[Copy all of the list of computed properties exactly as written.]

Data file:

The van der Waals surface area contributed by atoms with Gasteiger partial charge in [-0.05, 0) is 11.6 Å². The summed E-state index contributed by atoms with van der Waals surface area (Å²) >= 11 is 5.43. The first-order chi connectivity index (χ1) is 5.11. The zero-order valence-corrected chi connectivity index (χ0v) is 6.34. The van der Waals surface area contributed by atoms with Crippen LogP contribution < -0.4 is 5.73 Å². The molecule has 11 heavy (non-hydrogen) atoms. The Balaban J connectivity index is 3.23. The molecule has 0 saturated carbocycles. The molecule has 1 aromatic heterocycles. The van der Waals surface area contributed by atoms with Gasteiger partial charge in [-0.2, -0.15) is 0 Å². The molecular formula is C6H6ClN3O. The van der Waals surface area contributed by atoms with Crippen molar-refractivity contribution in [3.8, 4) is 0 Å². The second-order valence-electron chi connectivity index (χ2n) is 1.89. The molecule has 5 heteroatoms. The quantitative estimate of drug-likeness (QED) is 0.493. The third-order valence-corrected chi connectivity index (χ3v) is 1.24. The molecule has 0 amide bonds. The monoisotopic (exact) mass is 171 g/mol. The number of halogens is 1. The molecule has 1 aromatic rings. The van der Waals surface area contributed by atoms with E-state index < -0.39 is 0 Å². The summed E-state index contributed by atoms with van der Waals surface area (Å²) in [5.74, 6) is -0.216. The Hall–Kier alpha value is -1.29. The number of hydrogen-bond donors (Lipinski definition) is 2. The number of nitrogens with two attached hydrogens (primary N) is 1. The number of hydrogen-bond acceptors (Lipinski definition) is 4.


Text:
The van der Waals surface area contributed by atoms with Gasteiger partial charge in [-0.05, 0) is 11.6 Å². The summed E-state index contributed by atoms with van der Waals surface area (Å²) >= 11 is 5.43. The first-order chi connectivity index (χ1) is 5.11. The zero-order valence-corrected chi connectivity index (χ0v) is 6.34. The van der Waals surface area contributed by atoms with Crippen LogP contribution < -0.4 is 5.73 Å². The molecule has 11 heavy (non-hydrogen) atoms. The Balaban J connectivity index is 3.23. The molecule has 0 saturated carbocycles. The molecule has 1 aromatic heterocycles. The van der Waals surface area contributed by atoms with Gasteiger partial charge in [-0.2, -0.15) is 0 Å². The molecular formula is C6H6ClN3O. The van der Waals surface area contributed by atoms with Crippen molar-refractivity contribution in [3.8, 4) is 0 Å². The second-order valence-electron chi connectivity index (χ2n) is 1.89. The molecule has 5 heteroatoms. The quantitative estimate of drug-likeness (QED) is 0.493. The third-order valence-corrected chi connectivity index (χ3v) is 1.24. The molecule has 0 amide bonds. The monoisotopic (exact) mass is 171 g/mol. The number of halogens is 1. The molecule has 1 aromatic rings. The van der Waals surface area contributed by atoms with E-state index < -0.39 is 0 Å². The summed E-state index contributed by atoms with van der Waals surface area (Å²) in [5.74, 6) is -0.216. The Hall–Kier alpha value is -1.29. The number of hydrogen-bond donors (Lipinski definition) is 2. The number of nitrogens with two attached hydrogens (primary N) is 1. The number of hydrogen-bond acceptors (Lipinski definition) is 4.